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A local entrepreneur is growing crops with tidal power. The county wants to put a stop to it

Written by on Monday, August 21, 2023

A Sarasota entrepreneur is growing mushrooms offshore, and local restaurateurs love his stuff. But Sarasota County is giving him a hard time.

By Ramon Lopez

Original Air Date: August 18, 2023

 

Official Transcript

Johannes Werner: A Sarasota entrepreneur is growing mushrooms offshore and local restaurateurs love his stuff. But Sarasota County is giving him a hard time. WSLR is Ramon Lopez joined the mushroom grower on Sarasota Bay to see for himself.

Host: In placid waters just offshore of a quiet residential neighborhood of Siesta Key, a six foot tall metal structure bobs in the water with only the top of it visible above the waterline. Inside, a crop of oyster mushrooms is growing with the help of desalinated water and solar power and, eventually, robotics to lessen labor costs. It’s called an OPod, short for ocean pod.

But the OPod prototypes inventor, Todd Kleperis, is fighting with Sarasota County on whether or not his innovative project is a vessel, as he maintains, or an illegal agricultural structure as the county claims. He has provided proof of his registration and title from the state of Florida, showing the OPod is documented as a vessel. Sarasota County thinks otherwise.

Storm clouds are on the horizon for the local entrepreneur over the legal dispute. Kleperis faces stiff fines from the county, roadblocks to his research and a hindrance to his fundraising. A mid-June enforcement. deadline passed for Kleperis and his startup company, TEKMARA, short for “technology for tomorrow.”

Sarasota County threatens to find him up to $500 a day if his OPod stays in the water. The outcome of his battle with bureaucracy, seeking to shut down his development, may come out of a critical meeting with county officials on August 24. But Kleperis is ready to take his dispute to court if he doesn’t like what he hears that day.

Kleperis is currently selling his mushrooms to local high-end restaurants, but he sees pods as a way to end hunger worldwide. We asked him why OPods are needed.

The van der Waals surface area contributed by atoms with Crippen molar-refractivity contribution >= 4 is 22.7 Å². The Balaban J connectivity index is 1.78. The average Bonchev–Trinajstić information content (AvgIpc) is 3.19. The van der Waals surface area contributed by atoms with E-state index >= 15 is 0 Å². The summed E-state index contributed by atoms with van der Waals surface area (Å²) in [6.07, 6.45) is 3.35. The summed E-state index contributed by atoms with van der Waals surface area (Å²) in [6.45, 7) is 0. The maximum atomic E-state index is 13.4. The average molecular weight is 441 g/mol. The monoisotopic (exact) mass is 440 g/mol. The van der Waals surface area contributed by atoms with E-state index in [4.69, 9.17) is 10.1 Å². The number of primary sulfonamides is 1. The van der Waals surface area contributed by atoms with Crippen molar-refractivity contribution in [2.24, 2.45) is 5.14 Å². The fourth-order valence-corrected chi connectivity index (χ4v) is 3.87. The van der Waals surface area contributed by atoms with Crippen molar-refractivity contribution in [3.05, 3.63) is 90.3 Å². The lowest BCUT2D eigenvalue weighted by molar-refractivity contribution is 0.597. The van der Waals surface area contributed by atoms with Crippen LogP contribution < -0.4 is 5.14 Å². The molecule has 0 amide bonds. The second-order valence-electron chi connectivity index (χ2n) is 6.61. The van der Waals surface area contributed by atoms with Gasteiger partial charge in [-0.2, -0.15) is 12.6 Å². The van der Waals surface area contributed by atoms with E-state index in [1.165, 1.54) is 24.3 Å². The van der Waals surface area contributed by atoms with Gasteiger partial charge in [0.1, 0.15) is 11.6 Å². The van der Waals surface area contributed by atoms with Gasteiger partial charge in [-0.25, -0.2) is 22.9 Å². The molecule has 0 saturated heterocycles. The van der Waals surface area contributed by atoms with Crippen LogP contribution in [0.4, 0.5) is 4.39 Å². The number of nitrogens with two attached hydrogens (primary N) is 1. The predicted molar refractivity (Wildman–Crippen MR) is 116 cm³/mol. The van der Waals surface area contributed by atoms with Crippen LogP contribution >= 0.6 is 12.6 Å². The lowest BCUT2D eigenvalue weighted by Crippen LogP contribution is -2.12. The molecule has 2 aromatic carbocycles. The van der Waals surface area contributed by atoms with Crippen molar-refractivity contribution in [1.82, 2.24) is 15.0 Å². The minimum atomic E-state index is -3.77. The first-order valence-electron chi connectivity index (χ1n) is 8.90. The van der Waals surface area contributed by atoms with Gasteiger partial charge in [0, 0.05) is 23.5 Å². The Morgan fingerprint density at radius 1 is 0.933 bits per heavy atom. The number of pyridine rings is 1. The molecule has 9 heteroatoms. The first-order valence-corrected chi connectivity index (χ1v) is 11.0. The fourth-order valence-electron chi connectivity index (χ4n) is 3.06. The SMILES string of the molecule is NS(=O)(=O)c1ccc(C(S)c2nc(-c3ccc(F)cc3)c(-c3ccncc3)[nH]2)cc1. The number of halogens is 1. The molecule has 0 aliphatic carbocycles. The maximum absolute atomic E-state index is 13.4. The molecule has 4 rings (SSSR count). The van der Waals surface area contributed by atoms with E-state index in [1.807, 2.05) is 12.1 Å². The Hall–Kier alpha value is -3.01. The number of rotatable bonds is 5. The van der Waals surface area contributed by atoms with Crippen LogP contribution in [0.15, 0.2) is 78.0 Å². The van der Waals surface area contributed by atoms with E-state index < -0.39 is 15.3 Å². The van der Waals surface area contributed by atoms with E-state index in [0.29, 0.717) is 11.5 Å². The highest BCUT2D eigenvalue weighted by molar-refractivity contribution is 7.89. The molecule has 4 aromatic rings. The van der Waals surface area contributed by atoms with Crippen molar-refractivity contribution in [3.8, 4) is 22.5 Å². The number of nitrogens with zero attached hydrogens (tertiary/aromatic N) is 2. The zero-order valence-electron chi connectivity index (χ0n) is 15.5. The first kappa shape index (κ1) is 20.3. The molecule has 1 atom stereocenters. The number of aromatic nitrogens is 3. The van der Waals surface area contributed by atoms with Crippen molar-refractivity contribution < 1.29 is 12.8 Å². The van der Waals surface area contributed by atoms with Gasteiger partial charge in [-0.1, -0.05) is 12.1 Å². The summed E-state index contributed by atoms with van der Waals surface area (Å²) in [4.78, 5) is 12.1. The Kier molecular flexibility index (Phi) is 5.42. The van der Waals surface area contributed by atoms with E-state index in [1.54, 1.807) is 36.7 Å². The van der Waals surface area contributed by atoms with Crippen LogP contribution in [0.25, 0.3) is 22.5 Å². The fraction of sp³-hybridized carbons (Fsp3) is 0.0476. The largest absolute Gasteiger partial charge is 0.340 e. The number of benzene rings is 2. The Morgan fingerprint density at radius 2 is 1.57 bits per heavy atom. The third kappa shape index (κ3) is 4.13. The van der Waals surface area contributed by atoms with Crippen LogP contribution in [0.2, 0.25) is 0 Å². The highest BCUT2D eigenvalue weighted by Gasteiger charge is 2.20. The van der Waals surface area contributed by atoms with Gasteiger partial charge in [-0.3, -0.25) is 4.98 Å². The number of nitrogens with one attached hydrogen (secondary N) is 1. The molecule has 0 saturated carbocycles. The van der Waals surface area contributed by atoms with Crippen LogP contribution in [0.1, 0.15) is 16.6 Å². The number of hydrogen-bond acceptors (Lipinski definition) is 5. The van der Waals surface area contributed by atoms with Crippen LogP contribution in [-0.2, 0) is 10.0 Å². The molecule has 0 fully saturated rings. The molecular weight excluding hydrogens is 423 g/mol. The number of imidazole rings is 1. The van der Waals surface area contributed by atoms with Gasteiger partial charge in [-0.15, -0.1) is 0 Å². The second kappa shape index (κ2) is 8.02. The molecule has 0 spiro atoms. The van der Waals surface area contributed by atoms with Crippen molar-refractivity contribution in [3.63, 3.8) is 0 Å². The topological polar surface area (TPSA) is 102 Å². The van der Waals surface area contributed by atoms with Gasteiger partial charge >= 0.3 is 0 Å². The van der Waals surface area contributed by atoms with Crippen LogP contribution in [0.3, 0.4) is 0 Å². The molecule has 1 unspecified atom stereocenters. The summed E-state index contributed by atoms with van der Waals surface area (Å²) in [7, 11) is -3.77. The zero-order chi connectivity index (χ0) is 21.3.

Todd Kleperis: Drought will be the biggest issue in the next 50 to 100 years for your grandkids’ grandkids’ grandkids’ generation. If we don’t get in front of that, we’re gonna have a massive problem. So, the oceans endangered, we’re gonna suffer from drought.

What do we do? We create a system that pulls the water out of the ocean, that helps the ocean, and actually creates a coastal protection system that enables us all to be better as humans, globally.

Host: He told WSLR News that the sustainable ocean-based growing system can produce food without fresh water, power or soil. The OPod was inspired by floating gardens found on rivers and lakes in Cambodia, Thailand and other Asian countries. What’s new is TEKMARA’s application of advanced technologies and corporate partnerships to increase the yield.

Todd Kleperis describes how his invention, which looks like an outdoor shower stall or a construction site Jiffy John, works.

TK: So, the current system is, the most viable product was built at a facility that really didn’t have the design scope that we’ll have when we bring out our next level. So, when we’re at a production ready unit, it’ll be cylindrical in shape. The pods itself are round. And in the pods, you have a complete infrastructure that would enable the growing system—I can go through that, but imagine a round cylindrical shape that can move autonomously in the future.

Why is that important? Well, because if you have a big wave surge, you don’t want these pods sitting in front of this massive area that they can have a problem with. The prototype is something that looks like a combination of, as I had said before, into a shower stall, all the ways down into a shed. What it really comes down to is the design of the interior is what was important, not the exterior. So it’s always what’s the inside, not the outside.